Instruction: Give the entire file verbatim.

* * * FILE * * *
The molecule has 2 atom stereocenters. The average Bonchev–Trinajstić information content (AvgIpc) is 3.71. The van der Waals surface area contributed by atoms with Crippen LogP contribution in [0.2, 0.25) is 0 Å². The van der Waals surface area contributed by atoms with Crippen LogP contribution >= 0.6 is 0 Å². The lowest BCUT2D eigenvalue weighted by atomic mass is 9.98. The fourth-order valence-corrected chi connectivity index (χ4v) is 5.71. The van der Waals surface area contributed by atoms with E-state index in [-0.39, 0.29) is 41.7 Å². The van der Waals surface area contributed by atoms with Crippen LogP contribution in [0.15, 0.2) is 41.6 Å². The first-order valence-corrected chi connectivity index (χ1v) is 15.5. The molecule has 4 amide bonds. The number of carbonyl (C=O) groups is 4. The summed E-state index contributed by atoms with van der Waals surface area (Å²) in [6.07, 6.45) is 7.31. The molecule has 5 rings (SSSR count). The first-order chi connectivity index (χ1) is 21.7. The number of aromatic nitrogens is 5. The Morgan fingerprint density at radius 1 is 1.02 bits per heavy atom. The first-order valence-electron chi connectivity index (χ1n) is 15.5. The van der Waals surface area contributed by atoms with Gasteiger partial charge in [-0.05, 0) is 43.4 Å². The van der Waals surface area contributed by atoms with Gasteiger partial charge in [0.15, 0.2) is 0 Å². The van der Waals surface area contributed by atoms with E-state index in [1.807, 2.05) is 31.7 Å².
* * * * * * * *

The molecule has 2 atom stereocenters. The average Bonchev–Trinajstić information content (AvgIpc) is 3.71. The van der Waals surface area contributed by atoms with Crippen LogP contribution in [0.2, 0.25) is 0 Å². The van der Waals surface area contributed by atoms with Crippen LogP contribution >= 0.6 is 0 Å². The lowest BCUT2D eigenvalue weighted by atomic mass is 9.98. The fourth-order valence-corrected chi connectivity index (χ4v) is 5.71. The van der Waals surface area contributed by atoms with E-state index in [-0.39, 0.29) is 41.7 Å². The van der Waals surface area contributed by atoms with Crippen LogP contribution in [0.15, 0.2) is 41.6 Å². The first-order valence-corrected chi connectivity index (χ1v) is 15.5. The molecule has 4 amide bonds. The number of carbonyl (C=O) groups is 4. The summed E-state index contributed by atoms with van der Waals surface area (Å²) in [6.07, 6.45) is 7.31. The molecule has 5 rings (SSSR count). The first-order chi connectivity index (χ1) is 21.7. The number of aromatic nitrogens is 5. The Morgan fingerprint density at radius 1 is 1.02 bits per heavy atom. The first-order valence-electron chi connectivity index (χ1n) is 15.5. The van der Waals surface area contributed by atoms with Gasteiger partial charge in [-0.05, 0) is 43.4 Å². The van der Waals surface area contributed by atoms with Gasteiger partial charge in [0.15, 0.2) is 0 Å². The van der Waals surface area contributed by atoms with E-state index in [1.807, 2.05) is 31.7 Å².